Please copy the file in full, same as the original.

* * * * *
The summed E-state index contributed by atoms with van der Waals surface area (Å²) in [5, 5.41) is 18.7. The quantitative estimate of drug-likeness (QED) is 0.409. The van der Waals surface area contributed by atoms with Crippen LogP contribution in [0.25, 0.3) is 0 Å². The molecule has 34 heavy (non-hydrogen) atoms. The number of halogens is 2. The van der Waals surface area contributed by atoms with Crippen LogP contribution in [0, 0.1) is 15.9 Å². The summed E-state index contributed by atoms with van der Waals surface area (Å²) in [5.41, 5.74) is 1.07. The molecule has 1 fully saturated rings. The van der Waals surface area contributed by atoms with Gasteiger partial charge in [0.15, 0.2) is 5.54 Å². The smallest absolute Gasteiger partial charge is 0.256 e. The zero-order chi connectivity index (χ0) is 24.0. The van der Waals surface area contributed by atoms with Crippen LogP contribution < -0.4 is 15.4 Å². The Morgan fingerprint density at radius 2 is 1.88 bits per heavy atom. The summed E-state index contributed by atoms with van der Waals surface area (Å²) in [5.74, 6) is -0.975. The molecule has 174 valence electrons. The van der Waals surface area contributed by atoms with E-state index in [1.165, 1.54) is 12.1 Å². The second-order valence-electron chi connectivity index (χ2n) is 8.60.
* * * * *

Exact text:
The summed E-state index contributed by atoms with van der Waals surface area (Å²) in [5, 5.41) is 18.7. The quantitative estimate of drug-likeness (QED) is 0.409. The van der Waals surface area contributed by atoms with Crippen LogP contribution in [0.25, 0.3) is 0 Å². The molecule has 34 heavy (non-hydrogen) atoms. The number of halogens is 2. The van der Waals surface area contributed by atoms with Crippen LogP contribution in [0, 0.1) is 15.9 Å². The summed E-state index contributed by atoms with van der Waals surface area (Å²) in [5.41, 5.74) is 1.07. The molecule has 1 fully saturated rings. The van der Waals surface area contributed by atoms with Gasteiger partial charge in [0.15, 0.2) is 5.54 Å². The smallest absolute Gasteiger partial charge is 0.256 e. The zero-order chi connectivity index (χ0) is 24.0. The van der Waals surface area contributed by atoms with Crippen LogP contribution < -0.4 is 15.4 Å². The Morgan fingerprint density at radius 2 is 1.88 bits per heavy atom. The summed E-state index contributed by atoms with van der Waals surface area (Å²) in [5.74, 6) is -0.975. The molecule has 174 valence electrons. The van der Waals surface area contributed by atoms with E-state index in [1.165, 1.54) is 12.1 Å². The second-order valence-electron chi connectivity index (χ2n) is 8.60.